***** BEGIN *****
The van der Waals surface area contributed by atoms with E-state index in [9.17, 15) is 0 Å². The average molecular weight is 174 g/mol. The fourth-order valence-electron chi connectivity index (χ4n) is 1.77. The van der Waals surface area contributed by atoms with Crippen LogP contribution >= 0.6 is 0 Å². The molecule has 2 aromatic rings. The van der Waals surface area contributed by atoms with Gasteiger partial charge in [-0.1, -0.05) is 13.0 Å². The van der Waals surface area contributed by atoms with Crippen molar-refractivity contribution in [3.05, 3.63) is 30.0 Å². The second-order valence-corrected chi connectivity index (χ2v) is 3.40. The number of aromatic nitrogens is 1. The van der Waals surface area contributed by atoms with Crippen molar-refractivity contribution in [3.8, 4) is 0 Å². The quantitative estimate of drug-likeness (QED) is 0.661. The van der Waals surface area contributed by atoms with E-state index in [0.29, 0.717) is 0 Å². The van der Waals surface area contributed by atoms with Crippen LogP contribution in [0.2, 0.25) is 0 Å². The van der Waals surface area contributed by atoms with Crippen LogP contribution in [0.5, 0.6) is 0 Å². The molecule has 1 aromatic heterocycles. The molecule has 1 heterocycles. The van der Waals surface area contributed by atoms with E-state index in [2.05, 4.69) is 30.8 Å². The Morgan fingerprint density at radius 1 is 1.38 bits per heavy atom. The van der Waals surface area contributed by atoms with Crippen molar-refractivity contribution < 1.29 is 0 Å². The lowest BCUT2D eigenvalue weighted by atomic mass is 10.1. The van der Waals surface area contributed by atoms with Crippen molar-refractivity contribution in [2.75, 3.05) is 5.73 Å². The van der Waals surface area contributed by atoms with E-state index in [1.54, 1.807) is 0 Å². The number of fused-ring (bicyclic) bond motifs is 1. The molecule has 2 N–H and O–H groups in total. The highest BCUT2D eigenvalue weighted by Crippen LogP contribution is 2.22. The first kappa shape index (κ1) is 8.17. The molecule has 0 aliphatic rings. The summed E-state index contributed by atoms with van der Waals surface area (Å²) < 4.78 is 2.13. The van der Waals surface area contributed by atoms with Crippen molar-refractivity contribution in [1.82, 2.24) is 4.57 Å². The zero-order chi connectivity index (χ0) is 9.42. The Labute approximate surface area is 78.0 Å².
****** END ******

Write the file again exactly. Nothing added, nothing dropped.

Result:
The van der Waals surface area contributed by atoms with E-state index in [9.17, 15) is 0 Å². The average molecular weight is 174 g/mol. The fourth-order valence-electron chi connectivity index (χ4n) is 1.77. The van der Waals surface area contributed by atoms with Crippen LogP contribution >= 0.6 is 0 Å². The molecule has 2 aromatic rings. The van der Waals surface area contributed by atoms with Gasteiger partial charge in [-0.1, -0.05) is 13.0 Å². The van der Waals surface area contributed by atoms with Crippen molar-refractivity contribution in [3.05, 3.63) is 30.0 Å². The second-order valence-corrected chi connectivity index (χ2v) is 3.40. The number of aromatic nitrogens is 1. The van der Waals surface area contributed by atoms with Crippen molar-refractivity contribution in [3.8, 4) is 0 Å². The quantitative estimate of drug-likeness (QED) is 0.661. The van der Waals surface area contributed by atoms with E-state index in [0.29, 0.717) is 0 Å². The van der Waals surface area contributed by atoms with Crippen LogP contribution in [0.2, 0.25) is 0 Å². The van der Waals surface area contributed by atoms with Crippen LogP contribution in [0.5, 0.6) is 0 Å². The molecule has 1 aromatic heterocycles. The molecule has 1 heterocycles. The van der Waals surface area contributed by atoms with E-state index in [2.05, 4.69) is 30.8 Å². The Morgan fingerprint density at radius 1 is 1.38 bits per heavy atom. The van der Waals surface area contributed by atoms with Crippen molar-refractivity contribution < 1.29 is 0 Å². The lowest BCUT2D eigenvalue weighted by atomic mass is 10.1. The van der Waals surface area contributed by atoms with Crippen molar-refractivity contribution in [2.75, 3.05) is 5.73 Å². The van der Waals surface area contributed by atoms with E-state index in [1.54, 1.807) is 0 Å². The number of fused-ring (bicyclic) bond motifs is 1. The molecule has 2 N–H and O–H groups in total. The highest BCUT2D eigenvalue weighted by Crippen LogP contribution is 2.22. The first kappa shape index (κ1) is 8.17. The molecule has 0 aliphatic rings. The summed E-state index contributed by atoms with van der Waals surface area (Å²) < 4.78 is 2.13. The van der Waals surface area contributed by atoms with Crippen molar-refractivity contribution in [1.82, 2.24) is 4.57 Å². The zero-order chi connectivity index (χ0) is 9.42. The Labute approximate surface area is 78.0 Å².